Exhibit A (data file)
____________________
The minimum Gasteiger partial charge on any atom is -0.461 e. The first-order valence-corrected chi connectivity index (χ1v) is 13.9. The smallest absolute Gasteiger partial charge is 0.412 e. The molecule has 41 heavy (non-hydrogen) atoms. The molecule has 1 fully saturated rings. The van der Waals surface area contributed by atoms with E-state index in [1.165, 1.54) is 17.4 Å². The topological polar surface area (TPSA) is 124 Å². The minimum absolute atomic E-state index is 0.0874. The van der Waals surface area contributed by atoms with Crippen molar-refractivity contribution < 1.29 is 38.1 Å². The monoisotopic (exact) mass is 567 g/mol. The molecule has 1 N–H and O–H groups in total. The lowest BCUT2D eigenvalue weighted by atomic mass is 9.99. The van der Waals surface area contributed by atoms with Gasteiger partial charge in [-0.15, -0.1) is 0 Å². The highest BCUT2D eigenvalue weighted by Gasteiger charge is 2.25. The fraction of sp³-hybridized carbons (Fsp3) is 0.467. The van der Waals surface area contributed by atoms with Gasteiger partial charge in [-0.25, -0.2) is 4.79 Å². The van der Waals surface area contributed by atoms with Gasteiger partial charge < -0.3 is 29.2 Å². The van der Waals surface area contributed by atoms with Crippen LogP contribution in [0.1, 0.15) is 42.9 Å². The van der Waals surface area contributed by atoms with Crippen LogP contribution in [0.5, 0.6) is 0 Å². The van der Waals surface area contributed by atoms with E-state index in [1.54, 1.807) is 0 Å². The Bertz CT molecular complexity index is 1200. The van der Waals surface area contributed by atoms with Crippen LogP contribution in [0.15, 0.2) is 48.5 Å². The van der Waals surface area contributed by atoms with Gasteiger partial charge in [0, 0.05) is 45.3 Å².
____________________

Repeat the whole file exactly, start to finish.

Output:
The minimum Gasteiger partial charge on any atom is -0.461 e. The first-order valence-corrected chi connectivity index (χ1v) is 13.9. The smallest absolute Gasteiger partial charge is 0.412 e. The molecule has 41 heavy (non-hydrogen) atoms. The molecule has 1 fully saturated rings. The van der Waals surface area contributed by atoms with E-state index in [1.165, 1.54) is 17.4 Å². The topological polar surface area (TPSA) is 124 Å². The minimum absolute atomic E-state index is 0.0874. The van der Waals surface area contributed by atoms with Crippen molar-refractivity contribution < 1.29 is 38.1 Å². The monoisotopic (exact) mass is 567 g/mol. The molecule has 1 N–H and O–H groups in total. The lowest BCUT2D eigenvalue weighted by atomic mass is 9.99. The van der Waals surface area contributed by atoms with Gasteiger partial charge in [-0.15, -0.1) is 0 Å². The highest BCUT2D eigenvalue weighted by Gasteiger charge is 2.25. The fraction of sp³-hybridized carbons (Fsp3) is 0.467. The van der Waals surface area contributed by atoms with Gasteiger partial charge in [-0.25, -0.2) is 4.79 Å². The van der Waals surface area contributed by atoms with Gasteiger partial charge < -0.3 is 29.2 Å². The van der Waals surface area contributed by atoms with Crippen LogP contribution in [0.1, 0.15) is 42.9 Å². The van der Waals surface area contributed by atoms with Crippen LogP contribution in [0.5, 0.6) is 0 Å². The van der Waals surface area contributed by atoms with E-state index in [1.54, 1.807) is 0 Å². The Bertz CT molecular complexity index is 1200. The van der Waals surface area contributed by atoms with Crippen LogP contribution in [0.15, 0.2) is 48.5 Å². The van der Waals surface area contributed by atoms with Gasteiger partial charge in [0, 0.05) is 45.3 Å².